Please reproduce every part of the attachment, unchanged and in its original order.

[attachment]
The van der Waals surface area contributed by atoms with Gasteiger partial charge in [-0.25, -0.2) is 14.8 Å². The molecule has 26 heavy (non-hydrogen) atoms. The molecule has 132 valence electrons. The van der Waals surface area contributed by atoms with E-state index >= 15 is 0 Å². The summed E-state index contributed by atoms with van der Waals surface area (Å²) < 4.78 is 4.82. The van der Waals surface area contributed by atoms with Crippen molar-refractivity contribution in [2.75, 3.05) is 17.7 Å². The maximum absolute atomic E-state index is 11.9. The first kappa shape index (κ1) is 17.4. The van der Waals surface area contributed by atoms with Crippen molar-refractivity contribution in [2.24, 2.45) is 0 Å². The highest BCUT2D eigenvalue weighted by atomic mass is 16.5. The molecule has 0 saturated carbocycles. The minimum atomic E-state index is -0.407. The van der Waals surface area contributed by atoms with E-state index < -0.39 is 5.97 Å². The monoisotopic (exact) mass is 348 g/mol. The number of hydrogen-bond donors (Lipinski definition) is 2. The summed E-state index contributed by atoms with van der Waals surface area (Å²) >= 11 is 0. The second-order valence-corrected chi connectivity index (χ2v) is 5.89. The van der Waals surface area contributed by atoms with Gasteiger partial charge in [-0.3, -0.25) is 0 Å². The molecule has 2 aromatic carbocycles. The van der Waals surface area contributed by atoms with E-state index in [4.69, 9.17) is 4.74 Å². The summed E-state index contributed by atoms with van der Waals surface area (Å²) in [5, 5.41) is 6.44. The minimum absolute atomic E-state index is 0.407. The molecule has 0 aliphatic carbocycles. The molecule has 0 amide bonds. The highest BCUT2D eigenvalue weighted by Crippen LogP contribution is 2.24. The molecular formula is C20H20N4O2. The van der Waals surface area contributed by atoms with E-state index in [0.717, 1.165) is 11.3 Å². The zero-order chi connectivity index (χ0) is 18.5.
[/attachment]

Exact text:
The van der Waals surface area contributed by atoms with Gasteiger partial charge in [-0.25, -0.2) is 14.8 Å². The molecule has 26 heavy (non-hydrogen) atoms. The molecule has 132 valence electrons. The van der Waals surface area contributed by atoms with E-state index >= 15 is 0 Å². The summed E-state index contributed by atoms with van der Waals surface area (Å²) < 4.78 is 4.82. The van der Waals surface area contributed by atoms with Crippen molar-refractivity contribution in [2.75, 3.05) is 17.7 Å². The maximum absolute atomic E-state index is 11.9. The first kappa shape index (κ1) is 17.4. The van der Waals surface area contributed by atoms with Crippen molar-refractivity contribution in [2.24, 2.45) is 0 Å². The highest BCUT2D eigenvalue weighted by atomic mass is 16.5. The molecule has 0 saturated carbocycles. The minimum atomic E-state index is -0.407. The van der Waals surface area contributed by atoms with E-state index < -0.39 is 5.97 Å². The monoisotopic (exact) mass is 348 g/mol. The number of hydrogen-bond donors (Lipinski definition) is 2. The summed E-state index contributed by atoms with van der Waals surface area (Å²) >= 11 is 0. The second-order valence-corrected chi connectivity index (χ2v) is 5.89. The van der Waals surface area contributed by atoms with Gasteiger partial charge in [-0.3, -0.25) is 0 Å². The molecule has 2 aromatic carbocycles. The van der Waals surface area contributed by atoms with E-state index in [4.69, 9.17) is 4.74 Å². The summed E-state index contributed by atoms with van der Waals surface area (Å²) in [5, 5.41) is 6.44. The minimum absolute atomic E-state index is 0.407. The molecule has 0 aliphatic carbocycles. The molecule has 0 amide bonds. The highest BCUT2D eigenvalue weighted by Crippen LogP contribution is 2.24. The molecular formula is C20H20N4O2. The van der Waals surface area contributed by atoms with E-state index in [0.717, 1.165) is 11.3 Å². The zero-order chi connectivity index (χ0) is 18.5.